Madison planners are skeptical that Hammes Co. has made enough changes to its Edgewater Hotel design to earn approval for the redevelopment project.
“If they showed us drawings that made people go, ‘Wow,’ that would go a long way,” said Bruce Woods, chairman of the city’s Urban Design Commission. “I think we need to see they’re making a good-faith effort to make some changes.
“And if they’re really serious about making it a better building, I think they’ll need more time than the Feb. 23 Common Council deadline.”
The Urban Design Commission on Wednesday will review the Brookfield developer’s revised plans for the estimated $93 million Edgewater redevelopment.
The commission reviewed the project this week, but Woods said commission members questioned the developer’s plans for an ice rink on the public plaza and the lack of diversity in the building’s façade.
Hammes’ latest plans, given to the city Wednesday night, call for changes to the façade that would make the hotel addition more in sync with the section built in the 1940s. The new plans also increase public space along the waterfront but do not include an ice rink.
Hammes representatives did not return calls for comment Thursday.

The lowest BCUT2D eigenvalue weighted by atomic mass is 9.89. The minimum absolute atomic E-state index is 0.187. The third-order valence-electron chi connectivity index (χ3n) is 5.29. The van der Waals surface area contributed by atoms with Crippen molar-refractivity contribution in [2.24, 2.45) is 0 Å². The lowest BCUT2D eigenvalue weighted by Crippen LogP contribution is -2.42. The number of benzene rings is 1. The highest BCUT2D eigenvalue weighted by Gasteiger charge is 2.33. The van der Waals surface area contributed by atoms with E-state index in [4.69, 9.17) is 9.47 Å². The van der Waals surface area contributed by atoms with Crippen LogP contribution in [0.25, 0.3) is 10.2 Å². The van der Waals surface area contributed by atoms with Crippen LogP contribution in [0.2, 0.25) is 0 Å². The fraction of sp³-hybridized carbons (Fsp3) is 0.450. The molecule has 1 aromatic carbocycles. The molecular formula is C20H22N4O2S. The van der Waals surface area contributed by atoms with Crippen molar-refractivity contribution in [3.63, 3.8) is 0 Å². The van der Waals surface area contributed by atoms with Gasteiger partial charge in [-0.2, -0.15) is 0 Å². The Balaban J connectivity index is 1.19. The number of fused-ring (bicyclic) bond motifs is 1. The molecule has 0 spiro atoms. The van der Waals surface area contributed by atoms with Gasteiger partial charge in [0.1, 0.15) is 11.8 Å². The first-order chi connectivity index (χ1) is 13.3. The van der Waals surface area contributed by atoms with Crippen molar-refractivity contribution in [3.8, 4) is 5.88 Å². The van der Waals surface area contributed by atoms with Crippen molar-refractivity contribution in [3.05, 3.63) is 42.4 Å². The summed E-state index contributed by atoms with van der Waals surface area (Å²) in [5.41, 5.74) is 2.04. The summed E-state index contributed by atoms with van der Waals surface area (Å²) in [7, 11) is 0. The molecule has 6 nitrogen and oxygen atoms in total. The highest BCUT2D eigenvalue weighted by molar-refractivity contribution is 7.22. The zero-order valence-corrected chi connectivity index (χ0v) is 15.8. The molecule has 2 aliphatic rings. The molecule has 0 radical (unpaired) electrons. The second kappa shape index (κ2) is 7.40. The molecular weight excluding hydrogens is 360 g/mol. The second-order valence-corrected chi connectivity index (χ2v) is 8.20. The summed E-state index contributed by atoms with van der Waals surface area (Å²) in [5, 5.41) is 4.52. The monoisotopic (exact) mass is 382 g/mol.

Those changes can help, Woods said, but the size of the project still could be a problem.
“I know there are some people that would like to see a couple floors come off,” he said.
The building elevations in the latest design are similar to those the company introduced when it scaled back its initial proposal in fall.
Alderwoman Bridget Maniaci, who represents the Edgewater district, said she does not expect Hammes to reduce the size of the Edgewater tower. The company already reduced the size from 11 stories to eight.
“There are going to be no floors coming off,” she said. “They’ve already taken off as many as they can.”
If that’s the case, Hammes might have more work to do to win the Urban Design Commission’s support, said Todd Barnett, commission vice chairman.
“It’s a handsome building, I don’t dispute that,” he said. “But it should be noble and majestic if it’s sitting out there on its own.”
Woods said that’s the price developers must pay if the building they propose is larger than city guidelines allow.
If Hammes receives initial approval from the Urban Design Commission on Wednesday, the developer can take its plans to the Plan Commission on Feb. 8.
Hammes still will need final approval from the Urban Design Commission before the Feb. 23 Common Council meeting.
If the design commission does not approve the project by Feb. 23, Maniaci said, the Common Council can wait.
“Any number of items still could come along to change it,” she said of the project design. “I’d like to see it happen at the Feb. 23 meeting, but I know Hammes is holding off on securing financing until all approvals are in place.”